New potash processing method set to improve environmental, economic returns – Emmerson

Aim-listed potash development company Emmerson has said the results of…

Aim-listed potash development company Emmerson has said the results of an in-depth scoping study on a new and innovative processing route at its wholly-owned Khemisset potash project, in Morocco, will significantly reduce its environmental impact and enhance its economic returns.

The scoping study sets out a novel proprietary processing method named the Khemisset Multi-Mineral Process (KMP), which involves the treatment of brine to remove magnesium and iron chlorides through the addition of phosphate and ammonia, allowing the residual brine to be recycled in the plant.

The KMP offers environmental benefits by eliminating the need for deep well injection (DWI) and reducing water consumption by about 50%.

In addition, the processing method creates two new slow-release fertiliser products, struvite and vivianite, while also increasing the recovery rate of muriate of potash (MoP) from 85% to about 91%.

Struvite and vivianite command a price premium as multinutrient, slow-release fertiliser products, which reduce phosphate runoff and enable less frequent application by farmers, Emmerson noted.

Emmerson said the KMP has significant value as intellectual property with additional potential licensing revenues. The company currently has a patent pending.

The company stated that the new financial estimates for the project, which have been updated from the feasibility study announced in June 2020, both for the production process as originally designed and incorporating the KMP, show substantially improved project economics.

The KMP increases the post-tax net present value (NPV) by 120% to $2.2-billion and a post-tax internal rate of return (IRR) of 40%. Without the KMP, the NPV would be $1-billion and the IRR 26%.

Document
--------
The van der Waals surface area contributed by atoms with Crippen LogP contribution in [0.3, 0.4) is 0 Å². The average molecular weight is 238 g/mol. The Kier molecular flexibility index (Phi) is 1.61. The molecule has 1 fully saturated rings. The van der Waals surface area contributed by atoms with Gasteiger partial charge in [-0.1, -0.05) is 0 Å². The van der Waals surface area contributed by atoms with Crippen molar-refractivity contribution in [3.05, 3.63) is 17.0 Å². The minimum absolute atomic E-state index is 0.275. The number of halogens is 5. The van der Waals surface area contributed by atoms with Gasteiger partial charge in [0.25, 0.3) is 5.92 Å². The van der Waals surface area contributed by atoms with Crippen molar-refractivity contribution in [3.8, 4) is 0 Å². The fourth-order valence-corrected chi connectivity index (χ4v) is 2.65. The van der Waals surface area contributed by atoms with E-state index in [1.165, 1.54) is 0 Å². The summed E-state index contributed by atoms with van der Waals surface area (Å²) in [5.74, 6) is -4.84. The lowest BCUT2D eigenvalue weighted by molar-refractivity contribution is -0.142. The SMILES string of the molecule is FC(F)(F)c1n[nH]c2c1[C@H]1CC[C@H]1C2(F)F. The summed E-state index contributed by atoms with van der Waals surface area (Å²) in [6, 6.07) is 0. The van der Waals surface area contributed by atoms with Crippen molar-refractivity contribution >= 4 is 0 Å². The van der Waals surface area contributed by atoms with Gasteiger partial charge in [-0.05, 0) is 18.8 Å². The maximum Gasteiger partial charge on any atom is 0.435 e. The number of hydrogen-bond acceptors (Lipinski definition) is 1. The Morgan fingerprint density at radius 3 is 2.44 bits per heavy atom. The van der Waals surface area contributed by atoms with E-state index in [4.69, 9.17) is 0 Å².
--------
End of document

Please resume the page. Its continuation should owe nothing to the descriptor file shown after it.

Yearly earnings before interest, taxes, depreciation and amortisation are set at $440-million a year with the KMP and $258-million without it.

The total project capital expenditure (capex) on the project has not changed as much. When incorporating the KMP, capex is estimated to be $525-million, slightly down from $539-million for the original design.

However, Emmerson said the new cost would be even less were it not reflective of industry-wide cost inflation since 2020.

Emmerson noted that the all-in sustaining cost of $163/t positioned the project at the lower end of the cost curve and would deliver robust returns across a range of potash price assumptions.

The company is still awaiting notification from the Commission Ministérielle de Pilotage, to whom the Khemisset environmental approval was referred in July last year.

“The KMP is an exciting, innovative development that represents a major improvement both environmentally and economically. The KMP arose from our team continuously exploring ways to minimise impact on the environment, particularly when it comes to water. We are always striving to protect this critical resource,”  Emmerson CEO Graham Clarke said on February 1.

He added that it also formed part of the optimisation work that Emmerson had committed to do in discussions with water authorities in the first half of last year.

“The KMP addresses these issues, while also delivering significant economic upside through the production of new fertiliser products to complement Khemisset’s potash. The KMP transforms the environmental credentials of the project by eliminating the requirement for the disposal of brines through DWI and significantly reducing process water consumption, both important points for the Moroccan authorities and local communities. We believe it further strengthens the case for approving our environmental- and social-impact assessment (ESIA),” Clarke explained

Struvite and vivianite are multinutrient fertilisers containing phosphate, nitrogen, magnesium and iron. Their lower solubility means the nutrients are released over a longer period, and are less prone to being washed away by rain. This means that application rates can be less frequent, and phosphate run-offs that cause eutrophication of streams and lakes are significantly reduced.

“The KMP process sets a new benchmark for the industry. The company is excited by the results of the study and is eager to progress the findings. With regard to the ESIA approval, we believe that the Moroccan authorities are continuing to assess the company’s application,” Clarke said.

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